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​Lawyer Licensing Bodies in Australia

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To begin this discussion regarding the judicial bodies governing the practice of law in Australia, we must first understand the geographic delineation of Australia and its effect in the development of its legal practice system.

Being one the world’s major continents, Australia consists of six states with their own judicial body. These states are as follows:

  • New South Wales
  • South Australia
  • Western Australia
  • Queensland
  • Victoria
  • Tasmania

Apart from these major states, Australia also has three federal states and seven territories located outside the mainland.

The implication of these political and geographic boundaries in terms of judicial practice is inevitable because of the individualistic nature of its composition. Also, in order to exercise its autonomy, it is predictable for every separate state to implement their own rules and regulations for the welfare of their territory.

The need for a solid governing body across the six states was not realized until 1934, after years of debate between the different practicing authorities of Australia. Consequently, the Law Council of Australia was established as agreed upon by the following bodies - Law Institute of Victoria, the Law institute of New South Wales, Law Society of South Australia, Queensland Law Society, Northern and Southern Law Societies in Tasmania. This consolidation of judicial practice for the six major states also applies to the ten territories outside mainland boundaries as stipulated by the Constitution of the country.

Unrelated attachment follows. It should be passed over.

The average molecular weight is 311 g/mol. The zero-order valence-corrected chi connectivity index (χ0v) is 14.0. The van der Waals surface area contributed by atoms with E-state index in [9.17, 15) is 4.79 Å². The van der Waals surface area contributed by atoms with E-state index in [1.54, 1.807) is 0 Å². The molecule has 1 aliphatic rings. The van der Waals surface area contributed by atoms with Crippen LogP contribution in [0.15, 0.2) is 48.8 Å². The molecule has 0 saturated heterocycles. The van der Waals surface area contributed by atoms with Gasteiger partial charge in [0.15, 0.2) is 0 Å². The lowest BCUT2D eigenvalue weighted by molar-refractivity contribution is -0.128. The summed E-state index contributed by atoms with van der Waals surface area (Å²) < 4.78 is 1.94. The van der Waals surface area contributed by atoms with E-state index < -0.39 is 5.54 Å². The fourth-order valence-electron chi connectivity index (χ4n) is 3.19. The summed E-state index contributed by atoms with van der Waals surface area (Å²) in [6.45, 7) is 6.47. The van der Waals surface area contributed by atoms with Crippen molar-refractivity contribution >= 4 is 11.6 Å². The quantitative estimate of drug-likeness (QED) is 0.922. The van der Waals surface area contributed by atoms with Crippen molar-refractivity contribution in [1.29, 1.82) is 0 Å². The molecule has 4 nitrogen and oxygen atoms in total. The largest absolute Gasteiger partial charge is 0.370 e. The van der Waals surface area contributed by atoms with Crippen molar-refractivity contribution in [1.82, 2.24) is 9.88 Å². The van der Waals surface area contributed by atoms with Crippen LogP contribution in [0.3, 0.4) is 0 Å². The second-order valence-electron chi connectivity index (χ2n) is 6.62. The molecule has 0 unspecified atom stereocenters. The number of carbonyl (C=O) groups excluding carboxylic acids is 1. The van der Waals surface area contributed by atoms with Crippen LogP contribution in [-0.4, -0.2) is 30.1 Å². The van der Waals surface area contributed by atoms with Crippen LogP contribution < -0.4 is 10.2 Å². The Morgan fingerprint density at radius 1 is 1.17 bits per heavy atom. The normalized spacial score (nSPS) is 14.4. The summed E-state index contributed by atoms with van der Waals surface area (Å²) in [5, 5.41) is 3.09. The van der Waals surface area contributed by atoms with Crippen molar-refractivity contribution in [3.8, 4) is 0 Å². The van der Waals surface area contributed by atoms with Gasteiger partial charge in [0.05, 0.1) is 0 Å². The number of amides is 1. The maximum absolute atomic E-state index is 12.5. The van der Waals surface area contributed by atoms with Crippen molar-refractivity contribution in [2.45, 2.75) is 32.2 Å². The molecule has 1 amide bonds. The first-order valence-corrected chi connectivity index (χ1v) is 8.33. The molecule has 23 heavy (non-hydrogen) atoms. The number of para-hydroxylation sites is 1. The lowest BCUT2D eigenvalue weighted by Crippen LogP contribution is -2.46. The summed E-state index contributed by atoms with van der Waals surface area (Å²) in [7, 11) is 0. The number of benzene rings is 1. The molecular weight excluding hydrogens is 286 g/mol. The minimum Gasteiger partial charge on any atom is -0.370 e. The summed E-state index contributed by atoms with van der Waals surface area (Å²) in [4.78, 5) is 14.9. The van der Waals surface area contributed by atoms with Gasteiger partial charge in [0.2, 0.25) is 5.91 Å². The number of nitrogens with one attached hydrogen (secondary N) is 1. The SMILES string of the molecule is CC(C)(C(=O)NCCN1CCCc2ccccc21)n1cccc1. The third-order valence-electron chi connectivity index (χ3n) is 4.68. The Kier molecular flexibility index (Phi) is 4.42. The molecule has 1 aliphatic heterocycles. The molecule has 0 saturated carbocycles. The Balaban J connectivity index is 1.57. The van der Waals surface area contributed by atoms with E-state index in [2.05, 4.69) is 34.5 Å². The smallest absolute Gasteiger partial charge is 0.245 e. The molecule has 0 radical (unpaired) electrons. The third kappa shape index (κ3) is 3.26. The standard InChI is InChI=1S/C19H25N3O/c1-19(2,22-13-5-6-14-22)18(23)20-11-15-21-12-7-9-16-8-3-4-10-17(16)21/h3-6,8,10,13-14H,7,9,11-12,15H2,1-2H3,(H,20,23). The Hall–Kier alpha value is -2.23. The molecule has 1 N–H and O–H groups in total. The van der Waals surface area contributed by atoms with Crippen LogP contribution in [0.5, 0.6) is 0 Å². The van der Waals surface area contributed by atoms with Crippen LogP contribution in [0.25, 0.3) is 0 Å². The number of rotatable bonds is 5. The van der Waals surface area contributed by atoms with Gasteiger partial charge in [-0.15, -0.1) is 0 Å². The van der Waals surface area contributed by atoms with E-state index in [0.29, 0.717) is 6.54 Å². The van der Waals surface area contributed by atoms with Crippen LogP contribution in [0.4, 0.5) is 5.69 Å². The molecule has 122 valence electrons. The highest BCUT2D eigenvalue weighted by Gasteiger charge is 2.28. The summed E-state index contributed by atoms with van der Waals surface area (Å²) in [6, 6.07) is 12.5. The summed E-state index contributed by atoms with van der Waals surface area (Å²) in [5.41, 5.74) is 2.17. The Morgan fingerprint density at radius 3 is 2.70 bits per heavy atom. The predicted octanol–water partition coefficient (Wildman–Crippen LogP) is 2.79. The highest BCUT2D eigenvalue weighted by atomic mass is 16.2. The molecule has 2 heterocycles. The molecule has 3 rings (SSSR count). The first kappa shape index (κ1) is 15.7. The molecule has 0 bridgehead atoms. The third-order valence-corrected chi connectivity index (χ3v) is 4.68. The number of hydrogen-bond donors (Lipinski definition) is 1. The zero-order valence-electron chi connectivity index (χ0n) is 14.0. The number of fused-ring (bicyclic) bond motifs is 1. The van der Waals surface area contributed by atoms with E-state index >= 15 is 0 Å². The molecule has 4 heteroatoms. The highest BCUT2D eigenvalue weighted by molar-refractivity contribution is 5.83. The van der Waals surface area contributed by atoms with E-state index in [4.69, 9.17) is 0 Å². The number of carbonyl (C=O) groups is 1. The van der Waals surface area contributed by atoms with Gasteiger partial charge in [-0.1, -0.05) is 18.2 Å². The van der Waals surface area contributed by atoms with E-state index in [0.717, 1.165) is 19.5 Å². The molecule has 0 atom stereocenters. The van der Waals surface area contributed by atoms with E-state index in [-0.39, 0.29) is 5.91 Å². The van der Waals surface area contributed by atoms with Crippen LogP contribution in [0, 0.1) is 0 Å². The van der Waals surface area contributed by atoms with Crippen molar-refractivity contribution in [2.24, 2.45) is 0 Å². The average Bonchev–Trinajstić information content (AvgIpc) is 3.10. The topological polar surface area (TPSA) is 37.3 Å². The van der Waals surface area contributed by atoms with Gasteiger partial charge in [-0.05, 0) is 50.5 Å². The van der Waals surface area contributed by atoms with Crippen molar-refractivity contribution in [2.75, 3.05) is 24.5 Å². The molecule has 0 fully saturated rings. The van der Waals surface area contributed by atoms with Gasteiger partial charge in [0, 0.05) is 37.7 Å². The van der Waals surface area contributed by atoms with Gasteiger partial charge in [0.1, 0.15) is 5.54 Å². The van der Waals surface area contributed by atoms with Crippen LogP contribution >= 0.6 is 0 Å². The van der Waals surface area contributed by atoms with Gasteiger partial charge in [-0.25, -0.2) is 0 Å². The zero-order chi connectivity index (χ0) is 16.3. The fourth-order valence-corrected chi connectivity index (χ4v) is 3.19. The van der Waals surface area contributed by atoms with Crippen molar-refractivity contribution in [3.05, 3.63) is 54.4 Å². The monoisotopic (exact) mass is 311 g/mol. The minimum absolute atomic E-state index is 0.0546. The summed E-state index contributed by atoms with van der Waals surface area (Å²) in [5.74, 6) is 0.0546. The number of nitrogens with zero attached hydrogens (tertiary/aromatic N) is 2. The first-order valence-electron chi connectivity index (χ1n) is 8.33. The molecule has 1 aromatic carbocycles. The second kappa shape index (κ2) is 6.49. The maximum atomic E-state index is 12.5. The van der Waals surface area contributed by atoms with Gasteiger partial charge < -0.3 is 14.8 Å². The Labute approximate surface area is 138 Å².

To date, there are eight Constituents of the Law Council of Australia allowed to represent the legal bodies nationally in order to control the practice and preserve the integrity of the Australian Constitutional Law.

1. Australian Capital Territory Bar Association

2. New South Wales Bar Association

3. Northern Territory Bar Association

4. Bar Association of Queensland

5. South Australian Bar Association

6. Tasmanian Independent Bar

7. The Victorian Bar

8. Western Australian Bar Association